I too could not find much if anything to like about this movie.. I ended up being much more interested in reading the book in my lap after trying to get through this movie 3 times during the duration of my rental time. I found the violence a huge turn off and only ended up making it to the end of the movie in hopes of finding some tiny little redeeming thing to happen – which I was sorely disappointed. O well. At least I had something else to do while it was on so it really wasn’t a complete waste of time!

    • rorydean says:

      Thanks for your thoughts, for stopping by – though admittedly this film just stirs me up each time I think about it and everyone who wasted two hours watching it. This is a classical example of concept over content that I’ve written about time and time again, an approach to storytelling that rarely translates successfully in a cinematic way. The film is disturbing if anything, neither a horror film or monster movie with stylized violence that is given context simply by the nature of the particular genre. This film dwells in darker waters at the psychological and emotional levels but fails to give us a connection – I don’t imagine many people can relate to the main character or can sympathize with him. He’s not given any redeeming qualities and as such he is seen as an emotionally crippled caricature, a sketch worthy of the villain or protagonist but not the main character. He has no equals in the film and therefore no one to administer the necessary consequences of his actions. The problem with films like this is the story is unrewarding, the characters so extreme and the violence so stylistically offensive that we’re kept at a distance and the disconnect ruins the experience. Only those truly interested in sadism and masochistic expressions of sex and violence without context would find this appealing and even then, I’d guess they too would be disappointed.

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  3. Rodney says:

    I haven’t seen it, and based on the thoughts of a few close friends who have (and whose opinions I trust) I probably wont – mainly for the excessive violence within the film, which seemed to them to be more for the shock value than anything else.

    Would this statement be accurate?

    • rorydean says:

      Absolutely. I was really very disappointed given that Casey Affleck has earned my respect for more than one film (Gone Baby Gone, The Assassination of Jesse James, Lonesome Jim) but I had heard bad things about the film, the gratuitous violence among the most prevalent, and was prepared to some degree. Now I’m not going to comment on I’m Still Here — I think I said it best in my review of that bombshell https://rorydean.wordpress.com/2010/12/21/im-still-here-2010-so-who-cares/ — so taking this film all by itself I am confident in saying this is a film you could spend the rest of your life not seeing.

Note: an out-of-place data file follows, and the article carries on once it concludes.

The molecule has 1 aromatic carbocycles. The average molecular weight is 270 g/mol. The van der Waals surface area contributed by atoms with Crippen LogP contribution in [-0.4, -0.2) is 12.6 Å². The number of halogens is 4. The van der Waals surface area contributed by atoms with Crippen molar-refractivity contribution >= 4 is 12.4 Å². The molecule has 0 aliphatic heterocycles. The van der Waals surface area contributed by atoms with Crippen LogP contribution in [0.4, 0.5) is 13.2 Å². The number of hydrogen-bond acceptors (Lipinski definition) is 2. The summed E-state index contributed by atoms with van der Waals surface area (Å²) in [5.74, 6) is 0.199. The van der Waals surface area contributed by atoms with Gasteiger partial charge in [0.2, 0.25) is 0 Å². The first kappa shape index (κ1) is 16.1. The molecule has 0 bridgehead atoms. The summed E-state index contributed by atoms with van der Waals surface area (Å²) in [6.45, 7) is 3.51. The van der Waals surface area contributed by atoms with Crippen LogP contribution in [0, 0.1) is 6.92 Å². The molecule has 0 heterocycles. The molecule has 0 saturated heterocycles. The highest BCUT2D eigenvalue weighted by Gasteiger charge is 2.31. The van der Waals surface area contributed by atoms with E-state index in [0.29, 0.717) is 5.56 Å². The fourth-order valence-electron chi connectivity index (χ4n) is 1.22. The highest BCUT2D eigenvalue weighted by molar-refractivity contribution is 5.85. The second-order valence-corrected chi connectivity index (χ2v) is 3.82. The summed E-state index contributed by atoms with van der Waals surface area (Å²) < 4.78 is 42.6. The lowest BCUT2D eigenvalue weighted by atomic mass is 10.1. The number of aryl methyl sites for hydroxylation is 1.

Kate Hudson and even Jessica Alba had moments, small ones, but even their performances were overshadowed by the violence without consequence or context.

  4. bridget says:

    I think you missed the point. This was a pulp fiction film, not the terantino film, but a film from a novel written in the 1950s and as far as I can tell it remains true to the format. You didn’t give Kate Hudson any credit, nor Jessica Alba who were much better than Affleck who is the same person in every film he does. I still have not forgiven him for that documentary he made with Pheonix. You don’t have to like this film but you have to appreciate it for what it is.

    • rorydean says:

      Hmmm. Curious take. I believe I read something about this elsewhere but I stand my ground. I think art of any medium should be allowed to exist without the artist or someone else explaining it to others or qualifying it because people react to it negatively. I didn’t like the film, period. It doesn’t make me ponder my original reaction nor does it give me pause simply because the film was based on a book or an era. I think books frequently make bad films, however in this case it doesn’t change my opinion that the film was poorly realized – not knowing how close or far it remained true to the novel. Thanks for your thoughts though. But I respectfully disagree.